Alien: Isolation, a Stunning and Absolutely Terrifying New Chapter

 

What do you think of when I say the word fear?

I’m talking about real fear, like terror, horror, sheer “f^ck fight, FLIGHT!” kind of jump-out-of-your-shoes afraid. Where the fear touches a primordial place in our basest instincts. Where most people pee a little and do stupid things like try and smuggle a dangerous organism through ICC quarantine.

Alien magI remember when I was a kid, I was afraid a lot. The whole jumping at shadows in my room at night routine, pulling the covers up over my head to hide from the monsters I was absolutely sure were hanging out in my closet or under my bed. When I got older I found that I’d spent so much time afraid, that I learned to like it. I sought it out. As young as 9 years old, in 1986 (yep, I’m an ancient historical fossil), when I picked up a magazine on a shelf at the store. I’d never seen anything like what I saw on the cover of that glossy book. You remember back when they used to do “behind the scenes” of movies in magazine form? I do! This one was for the movie Aliens, by James Cameron… And I think I fell in love with the most terrifying thing I’d ever seen. I hadn’t seen the original, I wasn’t even old enough to see either, but I was totally obsessed. I remember pouring over the pages of that “Movie Book” and just getting lost in a world I had no idea existed: adult science fiction. I grew up watching Star Wars, Aliens seemed like the next logical step.

Now picture if you will: a family of five gathered in the living room with the lights turned down on a rainy Saturday afternoon in 1986 to watch a VHS tape… The movie on the agenda for this happy little gathering? Ridley Scott’s sci-fi/horror masterpiece, Alien. There was no commonsensemedia.org back then, no imdb.com to look up what they were getting into, only the begging pleas of a 9 year-old boy. It was epic. When that facehugger dropped from the ceiling halfway through the movie, I spontaneously dropped my Pink Panther stuffed animal on my little sister’s terrified head.

I literally cannot believe they let 3 kids under 10 watch Alien. Ahh the 80s.

hr_giger_desktop_1200x808_wallpaper-179171There’s something about H.R. Giger’s design of the Alien in the movies… It’s simultaneously both terrifying and disgusting, yet also strangely beautiful. Giger had a way of turning his strange characters and paintings into erotic images with organic, sometimes phallic designs… They’re almost impossible to turn away from, and I think that’s the part of the attraction of these nasty-looking things… They’re so different, so fascinating, that the brain wants to understand what it’s seeing. When you make a movie with the scariest creature ever made and then use nothing but low lighting, smoke and shadow… Well… You’re daring the audience to look closer on purpose. The Alien franchise, while screeching for new blood, has held up over the years as a testament to what can go right in sci-fi/horror, and what can go wrong when the studio decides it knows best (I’m looking right at you, Alien 3 and Resurrection… Even Joss Whedon’s story couldn’t save that mess).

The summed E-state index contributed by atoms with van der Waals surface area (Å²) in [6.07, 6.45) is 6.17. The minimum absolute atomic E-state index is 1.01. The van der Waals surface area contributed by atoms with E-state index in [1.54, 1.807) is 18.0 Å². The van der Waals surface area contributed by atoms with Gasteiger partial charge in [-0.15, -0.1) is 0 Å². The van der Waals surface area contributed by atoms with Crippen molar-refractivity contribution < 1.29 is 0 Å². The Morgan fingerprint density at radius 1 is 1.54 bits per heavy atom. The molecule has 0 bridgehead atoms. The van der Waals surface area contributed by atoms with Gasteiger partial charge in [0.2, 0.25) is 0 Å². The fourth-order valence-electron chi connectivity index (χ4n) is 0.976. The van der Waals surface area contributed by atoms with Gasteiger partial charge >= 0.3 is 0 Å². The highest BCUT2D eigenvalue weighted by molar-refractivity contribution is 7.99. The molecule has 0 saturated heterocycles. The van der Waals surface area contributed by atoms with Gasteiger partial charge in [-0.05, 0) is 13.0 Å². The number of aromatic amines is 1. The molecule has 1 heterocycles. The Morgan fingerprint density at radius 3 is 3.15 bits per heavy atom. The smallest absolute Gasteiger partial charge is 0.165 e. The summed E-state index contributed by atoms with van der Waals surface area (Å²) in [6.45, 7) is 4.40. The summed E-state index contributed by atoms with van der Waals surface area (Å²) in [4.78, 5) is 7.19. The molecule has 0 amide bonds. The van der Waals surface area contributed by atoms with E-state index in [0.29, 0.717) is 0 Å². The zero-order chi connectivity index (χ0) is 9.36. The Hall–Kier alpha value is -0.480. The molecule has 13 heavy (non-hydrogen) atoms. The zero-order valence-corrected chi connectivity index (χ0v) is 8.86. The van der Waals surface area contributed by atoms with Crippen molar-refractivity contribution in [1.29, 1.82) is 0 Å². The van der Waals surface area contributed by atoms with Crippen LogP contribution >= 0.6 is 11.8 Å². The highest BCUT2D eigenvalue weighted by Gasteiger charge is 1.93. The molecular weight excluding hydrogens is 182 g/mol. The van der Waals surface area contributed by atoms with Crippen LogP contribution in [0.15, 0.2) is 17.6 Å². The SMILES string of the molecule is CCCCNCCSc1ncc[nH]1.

Over the years we’ve been given differing looks into the Alien universe. From Dark Horse’s comic series to the Aliens vs Predator movies and games, none of it really held a candle to the original (2) movies. However, the Creative Assembly and SEGA Games’ 2014 release Alien: Isolation looks to have broken the decade-or-longer losing streak of failed Alien video games. In fact, Alien: Isolation knocks it out of the park.

alien_isolation111111111111Isolation is a direct sequel to the original Alien from 1979, and honestly, it looks EXACTLY like the movie, to a painstaking detail. From the ship designs to the old green CRT monitors and retro-tech tools, Isolation does the best adaptation I’ve ever seen in a licensed video game. There’s easter eggs and nods to everything from the “Water-Drinking-Bird” perpetual motion toys to the beeping motion trackers… But beware… There aren’t any Pulse Rifles or Loader Exo-Skeletons to give the acid-dripping Alien a stand up fight. This is not Colonial Marines, this is hide and seek, with a deadly monster.

The game picks up the mythology of Sigourney Weaver’s Ellen Ripley, who is at that point in time floating through deep-space after detonating the emergency self-destruct systems on the commercial towing vehicle she worked on. After 15 years, her ship’s “black box” has been found on the edge of known space, and as Amanda Ripley (who has been searching for answers to her mother’s disappearance) your task is to fly out to Sevastopol Station and retrieve the flight recorder.

Simple right? Wrong…